Loreen Niewenhuis highlights a unique part of Michigan history by detailing a great Michigan state park, where nature and industry collided along the limestone cliffs of the UP.
While most of Michigan’s lakeshore parks preserve a slice of wilderness, Fayette Historic State Park contains a slice of 19th-century life along with evidence and artifacts of the Chippewa tribes that inhabited the area long before iron ore was ever extracted from the heart of the mountains.
There are large deposits of iron ore in the UP in three Iron Ranges of mountains: the Gogebic, Marquette, and Menominee. Before the Civil War, raw iron ore was transported from the mines in the UP and upper Minnesota to the refineries at the south end of Lake Michigan. This ore was refined to remove the oxygen and silica to produce usable iron. The iron companies were spending a lot of money transporting the impurities (up to 40 percent of the weight of the ore).
They came up with this idea: instead of transporting 10 tons of ore south where it would be refined to 6 tons of iron, why not refine the ore near the mines, then transport only the refined product south?
The Jackson Iron Company sent a fellow named Fayette Brown into the UP to find a location for a refinery. The site had to have several things: a large deposit of limestone, large stands of hardwoods, and a deep harbor. The town of Fayette was named after the man, and it swelled to a population of almost 500 people dedicated to working in this iron-smelting operation.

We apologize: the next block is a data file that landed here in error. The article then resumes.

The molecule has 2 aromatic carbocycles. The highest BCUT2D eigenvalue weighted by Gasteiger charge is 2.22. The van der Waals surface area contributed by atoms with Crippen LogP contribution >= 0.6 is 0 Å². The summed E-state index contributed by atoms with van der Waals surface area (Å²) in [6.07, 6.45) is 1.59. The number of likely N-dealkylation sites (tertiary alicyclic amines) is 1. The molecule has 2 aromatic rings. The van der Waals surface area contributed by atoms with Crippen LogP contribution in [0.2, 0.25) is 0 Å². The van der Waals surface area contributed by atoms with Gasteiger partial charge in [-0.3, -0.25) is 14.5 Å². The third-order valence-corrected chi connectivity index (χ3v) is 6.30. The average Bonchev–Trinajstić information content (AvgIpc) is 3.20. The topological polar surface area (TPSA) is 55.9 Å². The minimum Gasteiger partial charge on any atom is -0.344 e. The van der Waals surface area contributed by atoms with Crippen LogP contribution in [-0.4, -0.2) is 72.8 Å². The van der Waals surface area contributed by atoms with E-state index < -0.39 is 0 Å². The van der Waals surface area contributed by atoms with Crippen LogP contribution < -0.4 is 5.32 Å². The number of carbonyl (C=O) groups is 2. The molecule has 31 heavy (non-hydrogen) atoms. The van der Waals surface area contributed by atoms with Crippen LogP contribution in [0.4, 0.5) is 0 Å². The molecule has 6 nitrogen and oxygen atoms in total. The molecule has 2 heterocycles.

To put this into historical perspective, this was an era of using charcoal to smelt ore. While we now think of charcoal as briquettes in a bag, at that time it was made by roasting hardwood in a kiln. Think about what’s left in your fireplace after the fire dies. That’s wood charcoal, and they were able to produce it in large quantities by loading tall, brick kilns with several cords of wood, and then roasting it over many hours.
Large swaths of forest were felled to feed these kilns, and the charcoal in turn fed the blast furnaces. It took about an acre of woods to smelt two tons of iron. Limestone, a very hard form called dolomite, was added to the melting ore. The calcium in the limestone binds to the silicate impurities in the ore. The byproduct of this reaction, called slag, floats to the top of the molten ore. The purified iron can then be drained out of the bottom of the furnace and cooled into bars in depressions in the sand. These bars are called pig iron because of the way they line up in the sand along a central trough.
The town of Fayette had shops, hotels and restaurants, and workers’ cabins clustered near the shoreline. The town thrived from 1867 to 1891. During this time, Fayette produced a quarter million tons of pig iron.
Now, the place has been restored as a historic town site and state park. For over a century, waves have tumbled the slag that was dumped into the lake. The once-jagged shards are now smooth, rounded rocks in colors ranging from turquoise to purples to swirled, milky blues. The shoreline there is piled with these bluish rocks, making it look like they are reflecting the very colors of the vast sky.
In 2009, Loreen Niewenhuis walked completely around Lake Michigan. Her book, A 1000-MILE WALK ON THE BEACH, chronicles that journey around the world’s fifth-largest lake. The book is available now wherever books are sold. She lives in Battle Creek with her family, but gets out to the lake as often as possible.